Showing posts sorted by relevance for query water theft. Sort by date Show all posts
Showing posts sorted by relevance for query water theft. Sort by date Show all posts

Sunday, 28 October 2018

On past performance it will only take state and federal National Party politicians and their mates a couple of years to drain Morrison's $5 billion Drought Future Fund

On 26 October 2018, in the face of ongoing allegations of financial gouging of the public purse and mismanagement of water resources in the Murray Darling Basin, Prime Minister and Liberal MP for Cook Scott Morrison unveiled his $5 billion Drought Future Fund at a summit attended by farmers, economists, industry bodies and state and federal ministers in Canberra....promising measures to drought-proof the nation's agriculture sector. The first $3.9 billion of the scheme, which would operate similarly to the Medical Future Fund, is to be paid for out of a pool of money originally intended for the National Disability Insurance Scheme.

What a brilliant idea.

Rob an already underfunded disability sector and the vulnerable people who depend on its services in order to beef up a proposed drought future fund,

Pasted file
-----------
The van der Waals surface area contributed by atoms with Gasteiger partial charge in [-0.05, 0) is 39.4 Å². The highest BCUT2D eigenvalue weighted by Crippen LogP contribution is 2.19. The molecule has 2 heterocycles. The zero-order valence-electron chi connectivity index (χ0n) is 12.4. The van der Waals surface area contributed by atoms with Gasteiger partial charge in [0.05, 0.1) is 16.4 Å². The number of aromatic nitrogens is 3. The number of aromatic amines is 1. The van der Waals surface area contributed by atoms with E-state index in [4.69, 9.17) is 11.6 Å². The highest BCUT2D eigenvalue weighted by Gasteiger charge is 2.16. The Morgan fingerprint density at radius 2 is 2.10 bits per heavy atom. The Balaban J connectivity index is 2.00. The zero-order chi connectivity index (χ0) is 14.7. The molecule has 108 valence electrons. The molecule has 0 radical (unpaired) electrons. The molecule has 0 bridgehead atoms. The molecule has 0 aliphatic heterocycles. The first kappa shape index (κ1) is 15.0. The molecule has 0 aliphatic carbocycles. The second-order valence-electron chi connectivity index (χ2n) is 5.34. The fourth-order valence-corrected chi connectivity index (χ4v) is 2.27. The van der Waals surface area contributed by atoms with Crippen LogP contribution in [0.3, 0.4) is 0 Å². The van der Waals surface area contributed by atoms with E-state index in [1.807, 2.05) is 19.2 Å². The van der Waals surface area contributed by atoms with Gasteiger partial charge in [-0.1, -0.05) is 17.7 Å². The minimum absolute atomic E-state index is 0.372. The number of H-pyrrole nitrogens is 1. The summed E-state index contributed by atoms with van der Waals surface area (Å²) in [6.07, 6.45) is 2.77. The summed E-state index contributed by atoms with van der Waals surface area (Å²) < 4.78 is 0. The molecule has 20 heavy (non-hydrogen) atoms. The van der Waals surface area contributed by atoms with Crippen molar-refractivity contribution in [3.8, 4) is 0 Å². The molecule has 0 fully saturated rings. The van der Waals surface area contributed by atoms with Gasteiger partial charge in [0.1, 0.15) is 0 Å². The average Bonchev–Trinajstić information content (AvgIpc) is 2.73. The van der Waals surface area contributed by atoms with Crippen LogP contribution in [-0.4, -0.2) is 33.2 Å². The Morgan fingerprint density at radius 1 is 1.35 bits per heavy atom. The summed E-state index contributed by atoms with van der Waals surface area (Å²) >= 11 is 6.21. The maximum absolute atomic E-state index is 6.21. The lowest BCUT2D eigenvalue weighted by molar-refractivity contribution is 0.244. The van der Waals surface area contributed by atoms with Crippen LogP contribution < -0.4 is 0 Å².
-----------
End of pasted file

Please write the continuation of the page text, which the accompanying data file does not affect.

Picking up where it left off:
What can possibly go wrong?

Well, on past history it will likely take National politicians and their mates about two years to empty this new fund  - with little to no drought-proofing to show for the taxpayer dollars they manage to redirect towards their own businesses.

The Age, 26 October 2018:

The Nationals' federal treasurer Peter Schwarz is accused of gouging much of the $850,000 he was paid by Australia’s largest drought-proofing project and calling in favours when pressed to account for the taxpayer cash.

As Prime Minister Scott Morrison launches his drought summit, leaked government files reveal that Mr Schwarz banked the taxpayer subsidies in November 2011 and then spent years resisting efforts from water officials to get him to or use it for its intended purpose – saving water.

The frustration of the Goulburn-Murray Water authority with the conduct of Mr Schwarz – who as well as being the Nationals key federal fundraiser is also running in next month’s Victorian election – is exposed in dozens of damning leaked authority files.

The files provide a case study of issues which are front and centre at Mr Morrison’s drought summit and which are being examined by drought envoy and Nationals MP Barnaby Joyce: using taxpayer funds to help farmers deal with drought, and, questions about whether backroom favours or mismanagement are undermining drought-relief efforts.